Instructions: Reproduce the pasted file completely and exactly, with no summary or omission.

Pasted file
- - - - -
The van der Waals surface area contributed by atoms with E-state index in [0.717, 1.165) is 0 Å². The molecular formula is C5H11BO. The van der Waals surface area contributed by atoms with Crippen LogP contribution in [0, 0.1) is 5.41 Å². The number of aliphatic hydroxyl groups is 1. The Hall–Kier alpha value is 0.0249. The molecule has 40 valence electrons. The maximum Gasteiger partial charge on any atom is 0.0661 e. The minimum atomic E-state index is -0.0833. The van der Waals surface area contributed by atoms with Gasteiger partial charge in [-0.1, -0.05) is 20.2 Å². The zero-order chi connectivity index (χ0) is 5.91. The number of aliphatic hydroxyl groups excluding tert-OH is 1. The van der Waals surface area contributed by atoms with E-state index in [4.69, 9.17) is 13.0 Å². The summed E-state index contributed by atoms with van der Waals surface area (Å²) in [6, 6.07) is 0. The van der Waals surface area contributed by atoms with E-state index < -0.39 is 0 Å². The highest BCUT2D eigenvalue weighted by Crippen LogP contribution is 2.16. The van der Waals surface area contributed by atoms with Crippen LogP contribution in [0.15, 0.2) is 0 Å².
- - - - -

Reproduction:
The van der Waals surface area contributed by atoms with E-state index in [0.717, 1.165) is 0 Å². The molecular formula is C5H11BO. The van der Waals surface area contributed by atoms with Crippen LogP contribution in [0, 0.1) is 5.41 Å². The number of aliphatic hydroxyl groups is 1. The Hall–Kier alpha value is 0.0249. The molecule has 40 valence electrons. The maximum Gasteiger partial charge on any atom is 0.0661 e. The minimum atomic E-state index is -0.0833. The van der Waals surface area contributed by atoms with Gasteiger partial charge in [-0.1, -0.05) is 20.2 Å². The zero-order chi connectivity index (χ0) is 5.91. The number of aliphatic hydroxyl groups excluding tert-OH is 1. The van der Waals surface area contributed by atoms with E-state index in [4.69, 9.17) is 13.0 Å². The summed E-state index contributed by atoms with van der Waals surface area (Å²) in [6, 6.07) is 0. The van der Waals surface area contributed by atoms with E-state index < -0.39 is 0 Å². The highest BCUT2D eigenvalue weighted by Crippen LogP contribution is 2.16. The van der Waals surface area contributed by atoms with Crippen LogP contribution in [0.15, 0.2) is 0 Å².